Which brings us to a critical issue on the Mac: the custom settings and preferences for most of your programs are stored in a hidden folder called Library. More specifically, it's your home Library folder — commonly written in Unix syntax as ~ / Library, which means "a folder named Library inside your home folder." The fact that this folder is normally hidden makes it kind of hard to find your program settings!

Fortunately, it is not very hard to access the home Library folder: see this Macworld article for more details. Because I use the Path Finder file manager instead of the Mac's built-in Finder, I can view hidden files and folders like Library with just one menu command.

At this point you have to be careful, because if you can see ALL the hidden files on the Mac, you will discover that there are actually three Library folders! The most important one for our discussion is the home Library folder located in your home folder. There is another Library folder at the root level of your Macintosh HD, and a third in the root-level System folder. Explore at your own risk!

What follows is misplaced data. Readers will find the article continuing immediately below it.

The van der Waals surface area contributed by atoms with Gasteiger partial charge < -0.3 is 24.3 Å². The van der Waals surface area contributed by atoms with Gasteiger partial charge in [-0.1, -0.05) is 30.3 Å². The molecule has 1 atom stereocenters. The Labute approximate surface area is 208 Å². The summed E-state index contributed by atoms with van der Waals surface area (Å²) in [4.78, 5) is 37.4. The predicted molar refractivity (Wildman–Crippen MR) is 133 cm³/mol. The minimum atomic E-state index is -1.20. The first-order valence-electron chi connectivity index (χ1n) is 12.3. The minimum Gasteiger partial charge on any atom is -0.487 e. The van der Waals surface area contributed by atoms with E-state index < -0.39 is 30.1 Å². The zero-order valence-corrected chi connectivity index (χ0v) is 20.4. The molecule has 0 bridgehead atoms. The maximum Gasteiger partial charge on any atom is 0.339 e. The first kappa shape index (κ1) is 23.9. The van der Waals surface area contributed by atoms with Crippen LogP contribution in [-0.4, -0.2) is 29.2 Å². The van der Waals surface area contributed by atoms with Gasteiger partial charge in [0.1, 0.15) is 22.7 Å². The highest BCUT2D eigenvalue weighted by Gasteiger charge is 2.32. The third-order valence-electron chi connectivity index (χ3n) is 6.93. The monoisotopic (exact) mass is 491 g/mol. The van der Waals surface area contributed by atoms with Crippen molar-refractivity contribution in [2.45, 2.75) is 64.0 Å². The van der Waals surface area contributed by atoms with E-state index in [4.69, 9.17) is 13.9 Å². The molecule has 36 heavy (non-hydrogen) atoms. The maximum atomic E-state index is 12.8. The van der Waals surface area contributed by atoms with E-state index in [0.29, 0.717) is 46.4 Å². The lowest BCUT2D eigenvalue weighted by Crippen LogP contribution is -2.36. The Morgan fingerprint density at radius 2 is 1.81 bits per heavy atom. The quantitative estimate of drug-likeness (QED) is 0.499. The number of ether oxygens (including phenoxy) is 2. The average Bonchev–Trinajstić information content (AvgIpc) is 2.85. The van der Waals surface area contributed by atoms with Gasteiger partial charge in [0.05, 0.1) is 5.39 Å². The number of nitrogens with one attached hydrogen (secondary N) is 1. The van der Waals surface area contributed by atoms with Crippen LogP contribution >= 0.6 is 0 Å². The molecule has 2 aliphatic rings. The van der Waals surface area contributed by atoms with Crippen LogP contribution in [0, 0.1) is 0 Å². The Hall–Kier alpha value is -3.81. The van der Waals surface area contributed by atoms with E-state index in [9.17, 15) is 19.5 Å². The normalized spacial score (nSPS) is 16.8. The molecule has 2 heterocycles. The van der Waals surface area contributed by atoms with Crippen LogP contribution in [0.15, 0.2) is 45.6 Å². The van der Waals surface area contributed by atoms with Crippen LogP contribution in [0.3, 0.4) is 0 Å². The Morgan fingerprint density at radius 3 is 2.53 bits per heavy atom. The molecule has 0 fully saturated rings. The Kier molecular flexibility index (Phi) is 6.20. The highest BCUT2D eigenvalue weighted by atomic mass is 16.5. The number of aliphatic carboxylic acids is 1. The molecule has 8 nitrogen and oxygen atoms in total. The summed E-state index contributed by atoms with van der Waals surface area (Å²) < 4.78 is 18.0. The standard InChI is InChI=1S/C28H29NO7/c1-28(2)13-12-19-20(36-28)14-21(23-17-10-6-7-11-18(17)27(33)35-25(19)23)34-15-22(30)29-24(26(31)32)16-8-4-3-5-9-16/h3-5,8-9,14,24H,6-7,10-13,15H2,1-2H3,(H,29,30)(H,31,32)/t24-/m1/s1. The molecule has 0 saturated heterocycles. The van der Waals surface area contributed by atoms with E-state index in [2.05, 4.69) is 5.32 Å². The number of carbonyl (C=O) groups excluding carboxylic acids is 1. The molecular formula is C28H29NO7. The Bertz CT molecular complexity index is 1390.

Most of the program settings are going to be found in the Application Support folder, which is inside the home Library folder. In general, transferring a program's settings from one computer to another is simply a matter of finding that program's folder in the Application Support folder of the old computer, and copying it to the Application Support folder of the new computer. It is best to do this after you install the program — because some or all of the settings my be erased during the installation process — but before you run the program for the first time — because at that time you may be asked to configure the program if it can't find any existing settings.

This is the approach I took with iTunes. However, its settings are not in the Application Support folder, but in the iTunes folder inside the Music folder inside your home folder. After installing iTunes, I simply copied the entire iTunes folder from the Music folder on my old Mac to the Music folder on my new Mac. I started iTunes, and there was my complete music library of over 20,000 tracks, gloriously intact! I've had problems doing this in the past, so I was overjoyed that it worked without a hitch this time around.